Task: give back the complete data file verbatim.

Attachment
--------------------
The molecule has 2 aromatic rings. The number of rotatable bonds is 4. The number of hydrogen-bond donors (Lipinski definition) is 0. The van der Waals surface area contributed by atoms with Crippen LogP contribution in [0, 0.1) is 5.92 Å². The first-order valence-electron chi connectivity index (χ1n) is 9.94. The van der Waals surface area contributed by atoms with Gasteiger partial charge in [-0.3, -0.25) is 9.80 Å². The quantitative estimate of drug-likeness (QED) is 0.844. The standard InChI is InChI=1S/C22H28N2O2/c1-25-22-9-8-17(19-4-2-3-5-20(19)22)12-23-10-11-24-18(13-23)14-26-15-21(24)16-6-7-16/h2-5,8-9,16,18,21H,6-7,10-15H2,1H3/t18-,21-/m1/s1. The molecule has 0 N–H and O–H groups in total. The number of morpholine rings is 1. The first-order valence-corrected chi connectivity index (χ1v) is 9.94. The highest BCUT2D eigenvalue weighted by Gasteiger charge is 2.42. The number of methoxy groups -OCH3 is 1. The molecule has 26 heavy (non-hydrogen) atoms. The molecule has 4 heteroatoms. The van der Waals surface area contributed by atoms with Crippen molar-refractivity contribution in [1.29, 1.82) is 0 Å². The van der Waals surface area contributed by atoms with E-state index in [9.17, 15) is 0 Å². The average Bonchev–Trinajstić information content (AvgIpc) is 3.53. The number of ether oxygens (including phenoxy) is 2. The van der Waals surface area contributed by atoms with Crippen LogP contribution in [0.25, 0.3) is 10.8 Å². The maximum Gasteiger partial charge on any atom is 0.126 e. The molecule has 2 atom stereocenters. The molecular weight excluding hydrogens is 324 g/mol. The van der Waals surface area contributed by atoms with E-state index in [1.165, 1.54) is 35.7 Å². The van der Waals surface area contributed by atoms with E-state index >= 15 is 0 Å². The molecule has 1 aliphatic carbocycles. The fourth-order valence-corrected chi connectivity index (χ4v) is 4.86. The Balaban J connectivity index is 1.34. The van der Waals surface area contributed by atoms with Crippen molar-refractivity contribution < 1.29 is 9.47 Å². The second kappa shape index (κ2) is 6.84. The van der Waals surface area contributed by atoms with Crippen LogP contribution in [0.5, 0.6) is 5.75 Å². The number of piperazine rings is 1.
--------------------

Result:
The molecule has 2 aromatic rings. The number of rotatable bonds is 4. The number of hydrogen-bond donors (Lipinski definition) is 0. The van der Waals surface area contributed by atoms with Crippen LogP contribution in [0, 0.1) is 5.92 Å². The first-order valence-electron chi connectivity index (χ1n) is 9.94. The van der Waals surface area contributed by atoms with Gasteiger partial charge in [-0.3, -0.25) is 9.80 Å². The quantitative estimate of drug-likeness (QED) is 0.844. The standard InChI is InChI=1S/C22H28N2O2/c1-25-22-9-8-17(19-4-2-3-5-20(19)22)12-23-10-11-24-18(13-23)14-26-15-21(24)16-6-7-16/h2-5,8-9,16,18,21H,6-7,10-15H2,1H3/t18-,21-/m1/s1. The molecule has 0 N–H and O–H groups in total. The number of morpholine rings is 1. The first-order valence-corrected chi connectivity index (χ1v) is 9.94. The highest BCUT2D eigenvalue weighted by Gasteiger charge is 2.42. The number of methoxy groups -OCH3 is 1. The molecule has 26 heavy (non-hydrogen) atoms. The molecule has 4 heteroatoms. The van der Waals surface area contributed by atoms with Crippen molar-refractivity contribution in [1.29, 1.82) is 0 Å². The van der Waals surface area contributed by atoms with E-state index in [9.17, 15) is 0 Å². The average Bonchev–Trinajstić information content (AvgIpc) is 3.53. The number of ether oxygens (including phenoxy) is 2. The van der Waals surface area contributed by atoms with Crippen LogP contribution in [0.25, 0.3) is 10.8 Å². The maximum Gasteiger partial charge on any atom is 0.126 e. The molecule has 2 atom stereocenters. The molecular weight excluding hydrogens is 324 g/mol. The van der Waals surface area contributed by atoms with E-state index in [1.165, 1.54) is 35.7 Å². The van der Waals surface area contributed by atoms with E-state index >= 15 is 0 Å². The molecule has 1 aliphatic carbocycles. The fourth-order valence-corrected chi connectivity index (χ4v) is 4.86. The Balaban J connectivity index is 1.34. The van der Waals surface area contributed by atoms with Crippen molar-refractivity contribution < 1.29 is 9.47 Å². The second kappa shape index (κ2) is 6.84. The van der Waals surface area contributed by atoms with Crippen LogP contribution in [0.5, 0.6) is 5.75 Å². The number of piperazine rings is 1.